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Experts forecast relief for gas pains
Pump prices expected to fall
Question of the Day
The break in prices couldn’t come too soon for American consumers, whose free-spending ways have been hampered in recent months by the high cost of filling up.
A report from the Commerce Department on Thursday showed how purchases of gasoline are cutting into spending elsewhere. It found that retail sales rose by a seemingly solid 0.5 percent last month, but when gas sales were excluded, they inched up by only 0.2 percent.
Meanwhile, higher fuel prices accounted for three-quarters of a 0.8 percent jump last month in prices paid by producers, the Labor Department reported.
“The substantial pullback of crude-oil prices below the $100 a barrel mark should help alleviate some of the pressure,” said Gregory Daco, senior economist at IHS Global Insight. “This is welcome news for households.”
Some energy experts think the setback in gas prices will be short-lived at best.
John Hoffmeister, former president of Shell Oil Co., expects that after a brief respite, gas prices will surge to $5 in 2012, driven by burgeoning demand for oil around the world.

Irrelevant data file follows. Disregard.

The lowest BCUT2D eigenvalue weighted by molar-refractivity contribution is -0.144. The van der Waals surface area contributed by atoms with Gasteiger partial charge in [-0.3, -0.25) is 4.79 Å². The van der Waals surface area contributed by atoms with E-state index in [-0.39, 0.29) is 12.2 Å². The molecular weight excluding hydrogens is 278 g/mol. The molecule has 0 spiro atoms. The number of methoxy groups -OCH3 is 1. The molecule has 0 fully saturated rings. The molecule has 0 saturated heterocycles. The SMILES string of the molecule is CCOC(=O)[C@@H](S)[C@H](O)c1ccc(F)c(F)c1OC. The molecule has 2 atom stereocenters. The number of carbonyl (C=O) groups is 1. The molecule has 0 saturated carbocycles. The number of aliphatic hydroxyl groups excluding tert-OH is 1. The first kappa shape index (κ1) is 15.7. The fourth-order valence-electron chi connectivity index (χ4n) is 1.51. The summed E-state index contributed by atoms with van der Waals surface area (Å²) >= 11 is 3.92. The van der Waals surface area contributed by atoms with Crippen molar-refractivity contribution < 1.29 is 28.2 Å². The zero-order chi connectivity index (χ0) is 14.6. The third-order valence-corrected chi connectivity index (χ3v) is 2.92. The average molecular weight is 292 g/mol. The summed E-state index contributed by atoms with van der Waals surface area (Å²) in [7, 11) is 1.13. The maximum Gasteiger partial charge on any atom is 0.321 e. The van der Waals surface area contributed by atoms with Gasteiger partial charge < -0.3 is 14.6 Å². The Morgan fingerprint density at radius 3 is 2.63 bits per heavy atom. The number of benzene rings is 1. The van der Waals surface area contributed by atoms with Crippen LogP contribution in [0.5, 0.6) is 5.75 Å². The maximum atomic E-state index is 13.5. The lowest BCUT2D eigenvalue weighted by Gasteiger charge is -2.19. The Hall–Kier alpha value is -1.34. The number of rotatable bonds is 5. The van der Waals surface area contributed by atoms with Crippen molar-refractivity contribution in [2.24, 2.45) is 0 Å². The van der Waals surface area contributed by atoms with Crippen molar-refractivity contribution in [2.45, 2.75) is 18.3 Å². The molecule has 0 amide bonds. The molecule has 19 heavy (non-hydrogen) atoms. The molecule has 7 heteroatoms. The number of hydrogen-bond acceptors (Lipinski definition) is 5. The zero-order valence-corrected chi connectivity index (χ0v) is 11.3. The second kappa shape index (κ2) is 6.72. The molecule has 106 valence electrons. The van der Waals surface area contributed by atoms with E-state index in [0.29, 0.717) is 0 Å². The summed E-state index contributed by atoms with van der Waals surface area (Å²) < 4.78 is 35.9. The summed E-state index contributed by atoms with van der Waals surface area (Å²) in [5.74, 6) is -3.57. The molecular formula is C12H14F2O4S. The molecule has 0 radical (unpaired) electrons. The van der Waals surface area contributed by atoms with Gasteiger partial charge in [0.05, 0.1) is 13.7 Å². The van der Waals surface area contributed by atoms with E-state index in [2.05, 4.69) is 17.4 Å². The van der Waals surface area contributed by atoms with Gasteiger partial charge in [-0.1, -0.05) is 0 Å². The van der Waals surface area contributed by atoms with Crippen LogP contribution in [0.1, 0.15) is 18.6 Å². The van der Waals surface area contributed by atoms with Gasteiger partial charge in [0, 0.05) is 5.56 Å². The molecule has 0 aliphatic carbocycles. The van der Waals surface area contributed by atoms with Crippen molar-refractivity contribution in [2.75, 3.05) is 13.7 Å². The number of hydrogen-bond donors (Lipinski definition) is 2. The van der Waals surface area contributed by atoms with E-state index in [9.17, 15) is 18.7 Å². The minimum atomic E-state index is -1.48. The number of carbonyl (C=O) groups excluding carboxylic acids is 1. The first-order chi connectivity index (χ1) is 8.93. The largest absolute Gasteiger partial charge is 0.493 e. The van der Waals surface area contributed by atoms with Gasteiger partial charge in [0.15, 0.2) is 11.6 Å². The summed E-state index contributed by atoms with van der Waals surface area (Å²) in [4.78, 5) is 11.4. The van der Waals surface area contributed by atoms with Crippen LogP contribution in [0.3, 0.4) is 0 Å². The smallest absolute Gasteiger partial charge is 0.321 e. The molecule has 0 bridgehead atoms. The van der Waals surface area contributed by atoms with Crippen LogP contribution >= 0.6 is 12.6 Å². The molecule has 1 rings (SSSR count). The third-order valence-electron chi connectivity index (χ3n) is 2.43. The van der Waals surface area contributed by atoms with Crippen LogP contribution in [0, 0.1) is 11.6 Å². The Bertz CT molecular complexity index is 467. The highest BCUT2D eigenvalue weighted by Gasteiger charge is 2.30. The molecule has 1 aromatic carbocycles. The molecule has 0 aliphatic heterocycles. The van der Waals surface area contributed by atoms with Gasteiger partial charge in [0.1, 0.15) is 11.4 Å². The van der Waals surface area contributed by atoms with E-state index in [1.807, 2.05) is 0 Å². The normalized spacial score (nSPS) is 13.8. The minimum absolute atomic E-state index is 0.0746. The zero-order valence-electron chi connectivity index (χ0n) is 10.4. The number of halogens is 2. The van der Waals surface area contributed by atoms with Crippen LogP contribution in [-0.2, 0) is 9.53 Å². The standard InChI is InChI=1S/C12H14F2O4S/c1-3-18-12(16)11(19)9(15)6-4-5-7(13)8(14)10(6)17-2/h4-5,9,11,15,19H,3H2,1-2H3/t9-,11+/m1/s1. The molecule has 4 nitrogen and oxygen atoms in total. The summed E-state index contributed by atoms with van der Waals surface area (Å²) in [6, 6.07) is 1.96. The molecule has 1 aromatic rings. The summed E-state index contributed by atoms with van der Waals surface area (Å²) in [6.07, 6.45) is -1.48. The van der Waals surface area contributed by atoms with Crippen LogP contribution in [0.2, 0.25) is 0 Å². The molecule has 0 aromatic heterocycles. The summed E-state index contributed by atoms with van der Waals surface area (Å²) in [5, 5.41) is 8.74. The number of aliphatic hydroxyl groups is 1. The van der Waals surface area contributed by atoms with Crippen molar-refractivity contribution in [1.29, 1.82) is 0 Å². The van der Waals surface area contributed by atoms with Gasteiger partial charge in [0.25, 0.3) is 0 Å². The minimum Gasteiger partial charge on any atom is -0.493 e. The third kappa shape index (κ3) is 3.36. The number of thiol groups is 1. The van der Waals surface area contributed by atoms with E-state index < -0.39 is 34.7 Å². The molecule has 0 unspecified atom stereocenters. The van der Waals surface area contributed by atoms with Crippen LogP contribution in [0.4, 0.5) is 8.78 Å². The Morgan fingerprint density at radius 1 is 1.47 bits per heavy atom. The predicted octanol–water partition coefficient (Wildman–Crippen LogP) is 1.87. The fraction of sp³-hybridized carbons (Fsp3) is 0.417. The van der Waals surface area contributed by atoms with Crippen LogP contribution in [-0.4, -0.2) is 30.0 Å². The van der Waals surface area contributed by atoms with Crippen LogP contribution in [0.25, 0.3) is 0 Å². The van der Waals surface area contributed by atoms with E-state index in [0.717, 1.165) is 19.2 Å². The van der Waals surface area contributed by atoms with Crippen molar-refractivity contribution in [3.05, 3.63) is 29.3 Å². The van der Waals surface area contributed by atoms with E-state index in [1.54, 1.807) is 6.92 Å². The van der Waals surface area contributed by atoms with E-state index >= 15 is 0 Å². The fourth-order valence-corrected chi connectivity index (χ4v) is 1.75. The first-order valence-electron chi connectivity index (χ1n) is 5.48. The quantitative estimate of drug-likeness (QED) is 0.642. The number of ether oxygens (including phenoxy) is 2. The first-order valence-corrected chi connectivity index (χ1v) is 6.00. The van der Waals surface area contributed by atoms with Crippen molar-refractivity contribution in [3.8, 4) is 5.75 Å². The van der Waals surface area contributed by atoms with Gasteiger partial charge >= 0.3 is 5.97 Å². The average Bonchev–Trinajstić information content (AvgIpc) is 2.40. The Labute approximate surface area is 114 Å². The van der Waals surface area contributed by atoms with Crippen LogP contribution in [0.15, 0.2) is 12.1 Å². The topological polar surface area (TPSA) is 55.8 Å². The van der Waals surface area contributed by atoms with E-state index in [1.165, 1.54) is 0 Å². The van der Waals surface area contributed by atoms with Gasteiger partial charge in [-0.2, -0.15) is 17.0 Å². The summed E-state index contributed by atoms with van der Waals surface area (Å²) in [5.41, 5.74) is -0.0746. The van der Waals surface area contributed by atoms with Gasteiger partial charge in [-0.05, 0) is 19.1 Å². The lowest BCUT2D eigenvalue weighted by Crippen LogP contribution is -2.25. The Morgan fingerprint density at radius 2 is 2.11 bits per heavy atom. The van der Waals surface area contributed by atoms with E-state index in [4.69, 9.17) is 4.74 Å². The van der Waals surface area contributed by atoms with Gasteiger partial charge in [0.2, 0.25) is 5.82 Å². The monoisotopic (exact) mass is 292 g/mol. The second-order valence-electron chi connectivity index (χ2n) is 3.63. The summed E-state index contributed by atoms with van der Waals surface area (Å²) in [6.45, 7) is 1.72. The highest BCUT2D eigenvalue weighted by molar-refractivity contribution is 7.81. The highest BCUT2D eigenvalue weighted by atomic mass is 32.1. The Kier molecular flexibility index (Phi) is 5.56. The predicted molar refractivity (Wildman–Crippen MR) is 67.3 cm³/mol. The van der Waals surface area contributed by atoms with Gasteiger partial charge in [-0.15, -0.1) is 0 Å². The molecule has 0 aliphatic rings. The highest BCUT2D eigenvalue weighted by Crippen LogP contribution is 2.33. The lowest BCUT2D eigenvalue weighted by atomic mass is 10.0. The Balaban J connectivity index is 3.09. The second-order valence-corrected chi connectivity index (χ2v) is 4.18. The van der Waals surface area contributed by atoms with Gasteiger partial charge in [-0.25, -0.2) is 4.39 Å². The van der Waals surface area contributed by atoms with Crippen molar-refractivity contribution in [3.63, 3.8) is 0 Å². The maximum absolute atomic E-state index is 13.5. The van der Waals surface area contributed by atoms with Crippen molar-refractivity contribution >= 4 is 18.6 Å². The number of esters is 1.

“We will see a slight tapering off, and that may continue through the summer,” because of the recent drop in oil prices, he told Platts TV. But after that, “I think we’re going to keep seeing global demand pushing gas prices up.”
Mr. Hoffmeister noted that Americans are “angry and discouraged” about high gas prices, and that has provoked the usual show of political gamesmanship on Capitol Hill.
Democrats are blaming “Big Oil,” and Republicans are blaming Democrats for blocking offshore drilling.
Mr. Hoffmeister said the Washington response is “typical of the failed policies of the last 40 years,” which have failed to find broadly supported, bipartisan solutions to the nation’s chronic energy shortages.
“We knew this high gas price was coming back, as sure as the sun comes up in the morning,” he said. “We knew global demand was catching up with global supply.”
The tight balance in global oil markets as nations like China and India consume more and more oil makes high gas prices “inevitable” unless the U.S. goes all out to open up and exploit its own available energy resources, he said.
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